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bearing would falsify the direction of all that followed, the process. The expense of pictorial telegra like a bend in a wire.

foreign countries would be large in itself, but a The difficulties of dealing with detached portions of the relatively to the present great expenditure by new drawing, such as the eye, were easily surmounted by em- | on telegraphic information, so the process migh: ploying two of the spare letters, R and S, to indicate pected to be employed whenever it was of obriols! brackets, and other spare letters to indicate points of The risk is small of errors of importance arising reference. The bearings included between an R and an mistakes in telegraphy. I inquired into the end S were taken to signify directive dots, not to be inked of the Meteorological Office, whose numerous me in. The points of reference indicated by other letters are | telegrams are wholly conveyed by numerical sigtal those to which the previous bearing leads, and from the 20,625 figures that were telegraphed this year which the next bearing departs. Here is the formula office from continental stations, only 49 seem to have whence the eye was drawn. It includes a very small part erroneous, that is two and a third per thousand. A of the profile of the brow, and the directive dots leading rate the 8oo figures needed to telegraph the Greek thence to the eye.

would have been liable to two mistakes. A mistale The letters should be read from the left to the right, figure would have exactly the same effect on the de across the vertical lines. They are broken into groups as a rent in the paper on which a similar qu.. of five, merely for avoiding confusion and the con been drawn, which had not been pasted together venience of after reference.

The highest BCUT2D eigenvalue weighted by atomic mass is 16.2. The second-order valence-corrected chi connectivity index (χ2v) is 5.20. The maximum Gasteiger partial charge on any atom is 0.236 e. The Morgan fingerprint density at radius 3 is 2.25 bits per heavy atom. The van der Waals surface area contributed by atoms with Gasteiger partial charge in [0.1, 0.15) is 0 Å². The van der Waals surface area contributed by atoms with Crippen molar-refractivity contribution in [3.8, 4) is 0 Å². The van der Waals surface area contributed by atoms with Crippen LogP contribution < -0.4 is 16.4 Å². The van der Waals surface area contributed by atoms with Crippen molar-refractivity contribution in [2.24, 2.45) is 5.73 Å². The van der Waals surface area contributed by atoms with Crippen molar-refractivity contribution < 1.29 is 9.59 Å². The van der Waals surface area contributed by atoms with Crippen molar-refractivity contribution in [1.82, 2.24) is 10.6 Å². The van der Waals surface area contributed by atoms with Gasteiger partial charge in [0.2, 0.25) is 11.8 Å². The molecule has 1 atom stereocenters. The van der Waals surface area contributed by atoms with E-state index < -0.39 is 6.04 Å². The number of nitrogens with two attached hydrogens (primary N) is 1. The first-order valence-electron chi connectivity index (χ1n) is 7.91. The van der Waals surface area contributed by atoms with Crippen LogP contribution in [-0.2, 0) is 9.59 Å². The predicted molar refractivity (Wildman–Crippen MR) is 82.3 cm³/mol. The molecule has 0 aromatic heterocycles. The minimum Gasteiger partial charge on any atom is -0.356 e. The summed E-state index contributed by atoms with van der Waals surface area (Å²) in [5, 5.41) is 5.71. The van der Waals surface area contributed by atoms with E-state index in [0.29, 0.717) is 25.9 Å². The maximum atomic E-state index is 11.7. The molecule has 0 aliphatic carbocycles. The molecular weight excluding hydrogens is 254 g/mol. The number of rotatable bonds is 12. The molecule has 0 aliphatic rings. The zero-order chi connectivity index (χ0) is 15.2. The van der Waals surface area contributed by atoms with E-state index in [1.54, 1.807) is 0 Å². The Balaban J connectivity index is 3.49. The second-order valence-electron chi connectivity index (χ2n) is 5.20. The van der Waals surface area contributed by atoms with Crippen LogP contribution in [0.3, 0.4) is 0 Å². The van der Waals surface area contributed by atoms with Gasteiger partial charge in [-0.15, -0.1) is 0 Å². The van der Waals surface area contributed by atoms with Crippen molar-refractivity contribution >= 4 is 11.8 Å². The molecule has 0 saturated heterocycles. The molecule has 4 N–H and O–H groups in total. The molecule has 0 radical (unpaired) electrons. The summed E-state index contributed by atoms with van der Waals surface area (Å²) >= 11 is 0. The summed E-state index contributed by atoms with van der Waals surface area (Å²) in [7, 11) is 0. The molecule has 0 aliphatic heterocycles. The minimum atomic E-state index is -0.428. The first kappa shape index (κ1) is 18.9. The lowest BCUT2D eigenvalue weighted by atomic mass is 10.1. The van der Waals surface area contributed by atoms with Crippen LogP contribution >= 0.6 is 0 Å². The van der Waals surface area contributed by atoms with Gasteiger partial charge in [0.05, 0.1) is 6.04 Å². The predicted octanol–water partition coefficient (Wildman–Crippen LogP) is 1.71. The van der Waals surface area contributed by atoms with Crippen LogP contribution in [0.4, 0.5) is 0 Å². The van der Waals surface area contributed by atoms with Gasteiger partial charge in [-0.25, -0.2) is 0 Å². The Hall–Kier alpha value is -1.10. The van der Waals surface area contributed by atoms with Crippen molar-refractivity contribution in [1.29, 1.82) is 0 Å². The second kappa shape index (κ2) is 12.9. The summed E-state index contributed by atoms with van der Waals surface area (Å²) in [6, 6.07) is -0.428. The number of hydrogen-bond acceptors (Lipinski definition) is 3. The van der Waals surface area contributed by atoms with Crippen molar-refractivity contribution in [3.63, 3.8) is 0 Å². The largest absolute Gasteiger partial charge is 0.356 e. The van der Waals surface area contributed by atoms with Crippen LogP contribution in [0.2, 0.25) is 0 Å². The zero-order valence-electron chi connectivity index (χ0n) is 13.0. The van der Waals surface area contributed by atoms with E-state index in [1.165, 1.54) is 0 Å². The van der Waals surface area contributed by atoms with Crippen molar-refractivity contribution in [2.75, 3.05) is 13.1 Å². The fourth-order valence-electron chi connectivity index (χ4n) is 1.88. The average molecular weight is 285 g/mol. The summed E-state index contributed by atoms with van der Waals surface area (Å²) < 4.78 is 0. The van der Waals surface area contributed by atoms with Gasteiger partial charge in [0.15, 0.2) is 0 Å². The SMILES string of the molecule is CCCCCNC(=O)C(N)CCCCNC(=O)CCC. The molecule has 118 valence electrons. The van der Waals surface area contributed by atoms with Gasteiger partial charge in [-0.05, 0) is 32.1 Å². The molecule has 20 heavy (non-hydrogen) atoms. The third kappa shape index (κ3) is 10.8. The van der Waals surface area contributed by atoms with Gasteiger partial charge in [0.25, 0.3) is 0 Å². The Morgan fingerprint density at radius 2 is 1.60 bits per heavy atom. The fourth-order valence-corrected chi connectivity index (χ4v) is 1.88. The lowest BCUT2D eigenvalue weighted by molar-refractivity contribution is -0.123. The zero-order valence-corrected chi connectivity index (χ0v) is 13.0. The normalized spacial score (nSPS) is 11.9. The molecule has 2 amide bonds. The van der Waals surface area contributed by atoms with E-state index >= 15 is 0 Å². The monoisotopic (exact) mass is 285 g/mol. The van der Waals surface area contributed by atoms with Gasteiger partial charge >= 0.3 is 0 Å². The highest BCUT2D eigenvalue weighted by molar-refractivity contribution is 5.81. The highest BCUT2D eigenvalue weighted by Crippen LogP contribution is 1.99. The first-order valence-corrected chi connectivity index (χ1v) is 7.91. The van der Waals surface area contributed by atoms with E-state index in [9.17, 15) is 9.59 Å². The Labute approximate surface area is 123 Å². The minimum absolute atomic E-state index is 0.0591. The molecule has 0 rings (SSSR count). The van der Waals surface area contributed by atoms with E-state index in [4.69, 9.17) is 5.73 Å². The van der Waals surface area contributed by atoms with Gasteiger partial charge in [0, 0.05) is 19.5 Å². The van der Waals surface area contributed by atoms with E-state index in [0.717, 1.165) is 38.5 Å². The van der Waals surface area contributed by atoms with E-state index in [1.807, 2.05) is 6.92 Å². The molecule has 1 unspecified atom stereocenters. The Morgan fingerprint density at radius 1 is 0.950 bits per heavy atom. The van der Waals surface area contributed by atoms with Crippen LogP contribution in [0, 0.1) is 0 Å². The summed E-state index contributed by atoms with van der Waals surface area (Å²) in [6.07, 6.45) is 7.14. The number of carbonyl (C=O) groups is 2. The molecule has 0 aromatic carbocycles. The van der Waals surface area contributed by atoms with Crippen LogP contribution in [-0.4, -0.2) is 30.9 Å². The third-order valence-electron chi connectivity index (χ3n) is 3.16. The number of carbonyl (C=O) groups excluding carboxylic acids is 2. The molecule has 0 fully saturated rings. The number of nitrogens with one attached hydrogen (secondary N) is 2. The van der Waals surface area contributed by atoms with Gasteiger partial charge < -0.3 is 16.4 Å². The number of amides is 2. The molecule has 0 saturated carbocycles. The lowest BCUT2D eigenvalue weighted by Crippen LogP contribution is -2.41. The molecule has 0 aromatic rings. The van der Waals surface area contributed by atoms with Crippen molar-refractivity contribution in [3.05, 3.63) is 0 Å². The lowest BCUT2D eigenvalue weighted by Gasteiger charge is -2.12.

with perfect precision. The dislocation thereby

sioned would never exceed the thickness of the i The part of the Profile that includes U

The command of 100 figures from o to it iiilU jiihi &c. &c.

of only 26 letters, puts 74 fresh signals at det The Eye.

posal, which would enable us to use a]

points of the compass, instead of 16, and to del U Rkkk kklll mSVap ponmn mmlmm

long lines and curves. I cannot enter into this mlmlm llmzz ! VoTon 1mninmm mmmlm

nor into the control of the general accuracy of them mmnzz | Tjjjj jjkkccbmmn mnnnn

by means of the distances between the points of in onooz

each formed by any three points of reference. Ne Letters used as Symbols.

need I speak of better forms of protractor. That R....S=(....). Z=end.

on the table by which the ghost of a compass U, V, T are points of reference.

thrown on the drawing. It is made of a doubly ren

image of Iceland spar, which throws the By succeeding in so severe a test case as this Greek “extraordinary" image of the compass card on outline, it may be justly inferred that rougher designs can ordinary image of the drawing and is easy to ma be easily dealt with in the same way.

All that I wish now to explain is that this page At first sight it may seem to be a silly waste of time